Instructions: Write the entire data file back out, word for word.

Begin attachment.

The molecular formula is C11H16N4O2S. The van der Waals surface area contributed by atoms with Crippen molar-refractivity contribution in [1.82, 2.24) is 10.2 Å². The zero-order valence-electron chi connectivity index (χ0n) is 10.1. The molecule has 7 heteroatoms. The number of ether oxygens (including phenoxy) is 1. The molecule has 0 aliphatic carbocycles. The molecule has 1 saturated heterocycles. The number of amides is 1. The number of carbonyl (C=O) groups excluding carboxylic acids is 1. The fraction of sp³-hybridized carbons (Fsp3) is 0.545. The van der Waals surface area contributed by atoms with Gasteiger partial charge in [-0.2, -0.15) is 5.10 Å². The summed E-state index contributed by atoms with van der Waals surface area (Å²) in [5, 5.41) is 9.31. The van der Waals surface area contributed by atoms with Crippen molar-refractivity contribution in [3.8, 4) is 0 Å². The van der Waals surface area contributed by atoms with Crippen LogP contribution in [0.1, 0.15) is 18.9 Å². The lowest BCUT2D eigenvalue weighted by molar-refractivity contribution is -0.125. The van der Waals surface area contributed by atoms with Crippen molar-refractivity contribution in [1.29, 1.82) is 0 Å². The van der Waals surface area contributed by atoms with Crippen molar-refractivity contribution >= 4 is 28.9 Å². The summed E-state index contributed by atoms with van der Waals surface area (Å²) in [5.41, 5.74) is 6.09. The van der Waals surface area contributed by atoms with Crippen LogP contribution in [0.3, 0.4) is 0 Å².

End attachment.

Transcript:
The molecular formula is C11H16N4O2S. The van der Waals surface area contributed by atoms with Crippen molar-refractivity contribution in [1.82, 2.24) is 10.2 Å². The zero-order valence-electron chi connectivity index (χ0n) is 10.1. The molecule has 7 heteroatoms. The number of ether oxygens (including phenoxy) is 1. The molecule has 0 aliphatic carbocycles. The molecule has 1 saturated heterocycles. The number of amides is 1. The number of carbonyl (C=O) groups excluding carboxylic acids is 1. The fraction of sp³-hybridized carbons (Fsp3) is 0.545. The van der Waals surface area contributed by atoms with Gasteiger partial charge in [-0.2, -0.15) is 5.10 Å². The summed E-state index contributed by atoms with van der Waals surface area (Å²) in [5, 5.41) is 9.31. The van der Waals surface area contributed by atoms with Crippen molar-refractivity contribution in [3.8, 4) is 0 Å². The van der Waals surface area contributed by atoms with Crippen LogP contribution in [0.1, 0.15) is 18.9 Å². The lowest BCUT2D eigenvalue weighted by molar-refractivity contribution is -0.125. The van der Waals surface area contributed by atoms with Crippen molar-refractivity contribution in [1.29, 1.82) is 0 Å². The van der Waals surface area contributed by atoms with Crippen molar-refractivity contribution >= 4 is 28.9 Å². The summed E-state index contributed by atoms with van der Waals surface area (Å²) in [5.41, 5.74) is 6.09. The van der Waals surface area contributed by atoms with Crippen LogP contribution in [0.3, 0.4) is 0 Å².